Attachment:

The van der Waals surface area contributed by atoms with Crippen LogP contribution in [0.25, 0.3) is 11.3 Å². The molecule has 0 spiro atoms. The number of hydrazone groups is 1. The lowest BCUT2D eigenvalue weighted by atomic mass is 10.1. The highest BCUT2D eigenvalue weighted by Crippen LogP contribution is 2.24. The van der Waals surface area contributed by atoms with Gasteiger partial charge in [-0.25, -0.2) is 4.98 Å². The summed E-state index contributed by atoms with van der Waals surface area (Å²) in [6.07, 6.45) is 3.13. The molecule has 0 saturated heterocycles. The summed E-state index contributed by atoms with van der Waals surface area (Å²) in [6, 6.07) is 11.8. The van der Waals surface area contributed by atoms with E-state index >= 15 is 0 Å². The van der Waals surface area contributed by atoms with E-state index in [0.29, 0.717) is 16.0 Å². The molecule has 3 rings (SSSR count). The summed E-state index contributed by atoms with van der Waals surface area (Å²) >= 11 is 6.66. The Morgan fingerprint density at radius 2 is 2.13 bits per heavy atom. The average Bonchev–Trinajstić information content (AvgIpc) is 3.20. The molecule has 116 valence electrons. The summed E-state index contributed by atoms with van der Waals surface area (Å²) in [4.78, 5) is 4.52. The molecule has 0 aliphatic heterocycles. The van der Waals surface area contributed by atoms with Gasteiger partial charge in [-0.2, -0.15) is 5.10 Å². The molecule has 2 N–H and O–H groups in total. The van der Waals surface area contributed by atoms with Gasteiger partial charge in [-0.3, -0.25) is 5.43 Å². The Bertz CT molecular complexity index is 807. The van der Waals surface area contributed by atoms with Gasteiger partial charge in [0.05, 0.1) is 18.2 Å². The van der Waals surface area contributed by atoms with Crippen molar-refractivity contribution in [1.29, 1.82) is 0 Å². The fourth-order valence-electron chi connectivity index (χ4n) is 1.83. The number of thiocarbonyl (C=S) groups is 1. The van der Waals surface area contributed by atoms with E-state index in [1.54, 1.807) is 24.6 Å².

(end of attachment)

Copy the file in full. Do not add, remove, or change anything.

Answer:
The van der Waals surface area contributed by atoms with Crippen LogP contribution in [0.25, 0.3) is 11.3 Å². The molecule has 0 spiro atoms. The number of hydrazone groups is 1. The lowest BCUT2D eigenvalue weighted by atomic mass is 10.1. The highest BCUT2D eigenvalue weighted by Crippen LogP contribution is 2.24. The van der Waals surface area contributed by atoms with Gasteiger partial charge in [-0.25, -0.2) is 4.98 Å². The summed E-state index contributed by atoms with van der Waals surface area (Å²) in [6.07, 6.45) is 3.13. The molecule has 0 saturated heterocycles. The summed E-state index contributed by atoms with van der Waals surface area (Å²) in [6, 6.07) is 11.8. The van der Waals surface area contributed by atoms with E-state index >= 15 is 0 Å². The van der Waals surface area contributed by atoms with E-state index in [0.29, 0.717) is 16.0 Å². The molecule has 3 rings (SSSR count). The summed E-state index contributed by atoms with van der Waals surface area (Å²) >= 11 is 6.66. The Morgan fingerprint density at radius 2 is 2.13 bits per heavy atom. The average Bonchev–Trinajstić information content (AvgIpc) is 3.20. The molecule has 116 valence electrons. The summed E-state index contributed by atoms with van der Waals surface area (Å²) in [4.78, 5) is 4.52. The molecule has 0 aliphatic heterocycles. The van der Waals surface area contributed by atoms with Gasteiger partial charge in [-0.2, -0.15) is 5.10 Å². The molecule has 2 N–H and O–H groups in total. The van der Waals surface area contributed by atoms with Gasteiger partial charge in [-0.3, -0.25) is 5.43 Å². The Bertz CT molecular complexity index is 807. The van der Waals surface area contributed by atoms with Gasteiger partial charge in [0.05, 0.1) is 18.2 Å². The van der Waals surface area contributed by atoms with Crippen molar-refractivity contribution in [1.29, 1.82) is 0 Å². The fourth-order valence-electron chi connectivity index (χ4n) is 1.83. The number of thiocarbonyl (C=S) groups is 1. The van der Waals surface area contributed by atoms with E-state index in [1.54, 1.807) is 24.6 Å².